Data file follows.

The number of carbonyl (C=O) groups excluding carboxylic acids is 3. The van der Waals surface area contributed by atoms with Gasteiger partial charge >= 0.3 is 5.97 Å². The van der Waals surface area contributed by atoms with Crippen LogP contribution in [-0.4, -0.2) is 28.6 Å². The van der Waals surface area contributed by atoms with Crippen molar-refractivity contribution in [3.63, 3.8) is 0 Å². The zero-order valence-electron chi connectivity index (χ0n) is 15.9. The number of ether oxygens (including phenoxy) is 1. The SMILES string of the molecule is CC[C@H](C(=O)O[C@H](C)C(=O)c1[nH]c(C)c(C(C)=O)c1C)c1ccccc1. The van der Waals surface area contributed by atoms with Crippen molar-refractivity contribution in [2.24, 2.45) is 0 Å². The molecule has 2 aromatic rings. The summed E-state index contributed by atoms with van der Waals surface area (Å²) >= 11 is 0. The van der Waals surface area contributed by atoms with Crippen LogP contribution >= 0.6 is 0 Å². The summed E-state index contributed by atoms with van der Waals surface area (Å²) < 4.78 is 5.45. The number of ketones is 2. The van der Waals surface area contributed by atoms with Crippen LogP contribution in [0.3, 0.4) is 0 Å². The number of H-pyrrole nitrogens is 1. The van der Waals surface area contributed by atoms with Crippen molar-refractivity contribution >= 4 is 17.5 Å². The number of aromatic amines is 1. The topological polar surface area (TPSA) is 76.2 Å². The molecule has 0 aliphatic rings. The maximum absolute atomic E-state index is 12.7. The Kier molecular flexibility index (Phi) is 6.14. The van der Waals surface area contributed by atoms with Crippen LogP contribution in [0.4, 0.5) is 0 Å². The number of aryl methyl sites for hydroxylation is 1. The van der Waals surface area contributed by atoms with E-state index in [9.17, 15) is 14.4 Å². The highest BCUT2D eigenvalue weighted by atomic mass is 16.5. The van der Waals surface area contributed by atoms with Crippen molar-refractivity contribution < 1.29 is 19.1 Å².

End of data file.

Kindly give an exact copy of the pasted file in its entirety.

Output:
The number of carbonyl (C=O) groups excluding carboxylic acids is 3. The van der Waals surface area contributed by atoms with Gasteiger partial charge >= 0.3 is 5.97 Å². The van der Waals surface area contributed by atoms with Crippen LogP contribution in [-0.4, -0.2) is 28.6 Å². The van der Waals surface area contributed by atoms with Crippen molar-refractivity contribution in [3.63, 3.8) is 0 Å². The zero-order valence-electron chi connectivity index (χ0n) is 15.9. The number of ether oxygens (including phenoxy) is 1. The SMILES string of the molecule is CC[C@H](C(=O)O[C@H](C)C(=O)c1[nH]c(C)c(C(C)=O)c1C)c1ccccc1. The van der Waals surface area contributed by atoms with Crippen molar-refractivity contribution in [2.24, 2.45) is 0 Å². The molecule has 2 aromatic rings. The summed E-state index contributed by atoms with van der Waals surface area (Å²) >= 11 is 0. The van der Waals surface area contributed by atoms with Crippen LogP contribution >= 0.6 is 0 Å². The summed E-state index contributed by atoms with van der Waals surface area (Å²) < 4.78 is 5.45. The number of ketones is 2. The van der Waals surface area contributed by atoms with Crippen LogP contribution in [0.3, 0.4) is 0 Å². The number of H-pyrrole nitrogens is 1. The van der Waals surface area contributed by atoms with Crippen molar-refractivity contribution >= 4 is 17.5 Å². The number of aromatic amines is 1. The topological polar surface area (TPSA) is 76.2 Å². The molecule has 0 aliphatic rings. The maximum absolute atomic E-state index is 12.7. The Kier molecular flexibility index (Phi) is 6.14. The van der Waals surface area contributed by atoms with Crippen LogP contribution in [0.4, 0.5) is 0 Å². The number of aryl methyl sites for hydroxylation is 1. The van der Waals surface area contributed by atoms with E-state index in [9.17, 15) is 14.4 Å². The highest BCUT2D eigenvalue weighted by atomic mass is 16.5. The van der Waals surface area contributed by atoms with Crippen molar-refractivity contribution < 1.29 is 19.1 Å².